Spring for Music Festival prepares for Cabaret Night, Pops Showcase concerts


Caitlin Leiker

Sophomore Alexis White reviews a part of one of her group’s acapella songs in a practice room during seminar.

The first annual Spring for Music Festival is officially in full swing. Refreshments will be provided along with the option of a freewill donation to the music department.

Here’s what you need to know for the next two concerts:

Cabaret – 7 p.m. on May 2 at Hays Community Theatre (new location at 121 E. 8th St.)

The Cabaret Night will feature the Chamber Singers bringing to life an array of musical theater numbers. Although the songs come from vastly different shows, vocal director Alex Underwood has formulated a storyline to tie them all together.

“I think programs full of random music can be very boring for audiences to sit through, so I always try to design something that makes a little more sense,” Underwood said. “After looking at the music the students chose, I thought through each of the pieces and found ways to make them motivate one another from a dramatic perspective.”

Because of this, the program will begin with the song “Statues and Stories” from The Light in the Piazza.

“Essentially, each character from the cabaret will be a statue representing a story at the very beginning of the show,” Underwood said. “Then, each singer will begin their number from their statue position which will come to life and share a snippet of their own life story.”

Pops Showcase – 7 p.m. on May 4 at 12th Street Auditorium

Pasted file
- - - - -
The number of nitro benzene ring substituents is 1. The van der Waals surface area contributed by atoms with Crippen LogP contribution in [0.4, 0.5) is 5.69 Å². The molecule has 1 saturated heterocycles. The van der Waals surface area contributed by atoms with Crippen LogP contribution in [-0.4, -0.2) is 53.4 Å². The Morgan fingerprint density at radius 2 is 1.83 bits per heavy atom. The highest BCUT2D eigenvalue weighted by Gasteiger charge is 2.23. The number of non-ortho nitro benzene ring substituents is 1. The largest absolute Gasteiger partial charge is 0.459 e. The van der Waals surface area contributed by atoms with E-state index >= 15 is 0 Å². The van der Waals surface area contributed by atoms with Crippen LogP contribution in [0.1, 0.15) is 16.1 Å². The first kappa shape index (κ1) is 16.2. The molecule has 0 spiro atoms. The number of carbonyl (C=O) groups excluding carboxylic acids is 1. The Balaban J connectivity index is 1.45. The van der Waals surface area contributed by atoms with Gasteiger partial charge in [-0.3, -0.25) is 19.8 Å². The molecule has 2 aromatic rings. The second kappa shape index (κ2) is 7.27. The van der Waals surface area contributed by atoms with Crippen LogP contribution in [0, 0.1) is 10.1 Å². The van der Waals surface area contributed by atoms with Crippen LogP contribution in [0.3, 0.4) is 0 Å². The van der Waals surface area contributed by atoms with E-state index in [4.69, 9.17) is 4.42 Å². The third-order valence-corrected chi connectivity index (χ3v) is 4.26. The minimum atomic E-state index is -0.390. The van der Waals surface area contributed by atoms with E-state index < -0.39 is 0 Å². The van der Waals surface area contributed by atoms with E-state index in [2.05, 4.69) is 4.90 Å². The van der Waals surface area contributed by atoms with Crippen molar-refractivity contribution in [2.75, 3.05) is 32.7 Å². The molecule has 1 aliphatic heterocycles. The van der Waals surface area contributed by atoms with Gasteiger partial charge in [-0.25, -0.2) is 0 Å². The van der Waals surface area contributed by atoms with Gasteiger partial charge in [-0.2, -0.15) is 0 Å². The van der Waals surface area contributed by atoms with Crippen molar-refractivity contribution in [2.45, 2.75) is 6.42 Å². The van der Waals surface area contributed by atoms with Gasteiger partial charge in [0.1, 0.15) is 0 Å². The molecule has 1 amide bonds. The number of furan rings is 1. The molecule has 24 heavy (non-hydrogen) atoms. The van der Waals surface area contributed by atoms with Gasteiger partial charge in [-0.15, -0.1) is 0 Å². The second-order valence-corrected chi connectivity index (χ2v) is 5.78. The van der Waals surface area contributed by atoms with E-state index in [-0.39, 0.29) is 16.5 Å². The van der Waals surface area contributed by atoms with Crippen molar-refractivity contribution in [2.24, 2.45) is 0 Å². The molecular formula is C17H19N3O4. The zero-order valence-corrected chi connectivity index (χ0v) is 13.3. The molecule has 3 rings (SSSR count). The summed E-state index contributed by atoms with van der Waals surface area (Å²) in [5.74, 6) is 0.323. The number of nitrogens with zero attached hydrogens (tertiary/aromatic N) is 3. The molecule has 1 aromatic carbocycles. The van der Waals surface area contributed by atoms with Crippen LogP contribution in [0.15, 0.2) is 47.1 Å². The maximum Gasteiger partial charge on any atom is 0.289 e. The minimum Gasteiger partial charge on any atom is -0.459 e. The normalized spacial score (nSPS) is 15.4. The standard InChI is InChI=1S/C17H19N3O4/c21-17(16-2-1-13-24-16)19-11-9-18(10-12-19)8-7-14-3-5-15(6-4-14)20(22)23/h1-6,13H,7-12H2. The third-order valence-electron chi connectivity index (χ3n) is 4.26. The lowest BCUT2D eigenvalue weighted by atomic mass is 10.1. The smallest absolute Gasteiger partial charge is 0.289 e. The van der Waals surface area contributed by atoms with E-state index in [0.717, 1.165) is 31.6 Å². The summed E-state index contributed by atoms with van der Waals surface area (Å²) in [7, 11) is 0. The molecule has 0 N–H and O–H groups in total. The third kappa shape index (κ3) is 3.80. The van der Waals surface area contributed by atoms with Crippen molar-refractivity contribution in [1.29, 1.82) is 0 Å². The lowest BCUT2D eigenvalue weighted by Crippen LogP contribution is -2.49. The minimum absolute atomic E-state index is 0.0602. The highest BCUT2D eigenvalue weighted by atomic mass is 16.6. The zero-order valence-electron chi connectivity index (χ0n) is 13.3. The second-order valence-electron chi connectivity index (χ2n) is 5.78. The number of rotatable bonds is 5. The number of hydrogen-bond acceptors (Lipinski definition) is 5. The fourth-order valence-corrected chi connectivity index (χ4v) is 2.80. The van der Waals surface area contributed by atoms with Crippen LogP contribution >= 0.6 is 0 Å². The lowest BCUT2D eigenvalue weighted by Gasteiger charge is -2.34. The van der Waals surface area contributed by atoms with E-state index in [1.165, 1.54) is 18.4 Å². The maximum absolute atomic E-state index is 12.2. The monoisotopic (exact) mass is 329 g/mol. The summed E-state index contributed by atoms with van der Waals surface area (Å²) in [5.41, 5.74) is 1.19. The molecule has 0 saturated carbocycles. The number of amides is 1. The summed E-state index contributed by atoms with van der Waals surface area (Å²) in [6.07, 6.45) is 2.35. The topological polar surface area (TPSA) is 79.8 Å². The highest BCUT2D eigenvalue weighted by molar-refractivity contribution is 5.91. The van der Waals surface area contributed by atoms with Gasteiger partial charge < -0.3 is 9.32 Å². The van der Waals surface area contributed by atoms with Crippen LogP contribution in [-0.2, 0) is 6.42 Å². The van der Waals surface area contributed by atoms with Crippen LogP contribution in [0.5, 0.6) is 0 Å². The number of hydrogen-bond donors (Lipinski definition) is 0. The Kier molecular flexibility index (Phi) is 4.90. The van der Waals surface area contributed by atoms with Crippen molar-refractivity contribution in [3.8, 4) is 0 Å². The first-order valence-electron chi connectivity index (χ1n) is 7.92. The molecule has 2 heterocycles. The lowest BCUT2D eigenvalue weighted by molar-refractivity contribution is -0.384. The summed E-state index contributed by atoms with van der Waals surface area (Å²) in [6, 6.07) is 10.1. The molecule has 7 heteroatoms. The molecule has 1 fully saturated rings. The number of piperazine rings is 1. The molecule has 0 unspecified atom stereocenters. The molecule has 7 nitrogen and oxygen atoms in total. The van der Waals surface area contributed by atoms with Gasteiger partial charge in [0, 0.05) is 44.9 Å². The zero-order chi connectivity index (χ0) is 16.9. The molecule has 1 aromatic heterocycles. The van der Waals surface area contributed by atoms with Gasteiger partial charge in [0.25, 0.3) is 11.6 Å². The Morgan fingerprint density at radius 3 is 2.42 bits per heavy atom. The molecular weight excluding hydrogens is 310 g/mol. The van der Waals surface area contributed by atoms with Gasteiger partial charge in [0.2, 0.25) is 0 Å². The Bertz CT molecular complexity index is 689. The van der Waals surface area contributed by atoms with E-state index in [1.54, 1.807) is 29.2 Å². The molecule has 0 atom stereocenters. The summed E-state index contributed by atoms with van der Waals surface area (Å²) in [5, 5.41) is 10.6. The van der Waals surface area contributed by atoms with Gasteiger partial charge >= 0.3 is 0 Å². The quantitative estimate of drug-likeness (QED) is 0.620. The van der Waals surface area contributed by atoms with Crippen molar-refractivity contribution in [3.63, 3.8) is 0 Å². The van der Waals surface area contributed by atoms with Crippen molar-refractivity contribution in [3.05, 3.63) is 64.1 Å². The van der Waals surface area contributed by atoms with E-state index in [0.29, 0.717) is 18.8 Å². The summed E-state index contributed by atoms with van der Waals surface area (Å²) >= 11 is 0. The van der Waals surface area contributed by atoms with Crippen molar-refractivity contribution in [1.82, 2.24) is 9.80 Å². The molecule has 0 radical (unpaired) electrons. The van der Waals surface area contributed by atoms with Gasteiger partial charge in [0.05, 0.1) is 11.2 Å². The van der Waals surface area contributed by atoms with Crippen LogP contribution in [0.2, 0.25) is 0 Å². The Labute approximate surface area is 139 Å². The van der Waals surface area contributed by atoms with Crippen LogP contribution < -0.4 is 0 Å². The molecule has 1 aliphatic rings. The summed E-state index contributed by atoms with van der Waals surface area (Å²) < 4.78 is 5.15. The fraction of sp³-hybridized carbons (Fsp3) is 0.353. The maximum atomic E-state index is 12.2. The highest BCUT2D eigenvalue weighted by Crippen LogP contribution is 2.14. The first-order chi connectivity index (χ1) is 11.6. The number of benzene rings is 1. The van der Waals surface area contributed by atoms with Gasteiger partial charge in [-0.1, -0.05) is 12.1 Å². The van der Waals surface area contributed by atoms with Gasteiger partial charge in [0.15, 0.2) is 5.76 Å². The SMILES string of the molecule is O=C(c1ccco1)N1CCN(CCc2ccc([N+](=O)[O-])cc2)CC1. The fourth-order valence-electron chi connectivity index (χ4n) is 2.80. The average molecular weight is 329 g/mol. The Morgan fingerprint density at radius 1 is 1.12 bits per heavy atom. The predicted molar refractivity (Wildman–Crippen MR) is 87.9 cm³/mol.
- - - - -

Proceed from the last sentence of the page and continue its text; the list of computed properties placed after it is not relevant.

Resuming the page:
The acts in the Pops Showcase will be Full Chord Press, the Chamber Singers’ acapella competition, and Jazz Band.

The Chamber Singers’ teams will be rated on Energy/Movement/Presentation, Intonation/Ensemble, Style/Technique, and Teamwork. The panel of judges will include 25-year Musical Choreographer Tawnita Augustine, former collegiate acapella star Micah Laird, and Chamber Singers alumna Monica Rome.

Underwood said that his biggest goal for the Chamber Singers is to “show off their radically diverse talents.”

“Considering that they went from singing a super artsy, Pulitzer Prize-winning work to singing pop acapella songs and going from communicating the world’s most significant opera arias to belting musical theatre numbers, I’d say that flexing their muscles in every possible way is what I hope they embrace this upcoming week,” Underwood said. “I also hope that they’ll feel that all of their hard work was worthwhile. As always, I hope they inspire joy and meaning into their audience’s lives.”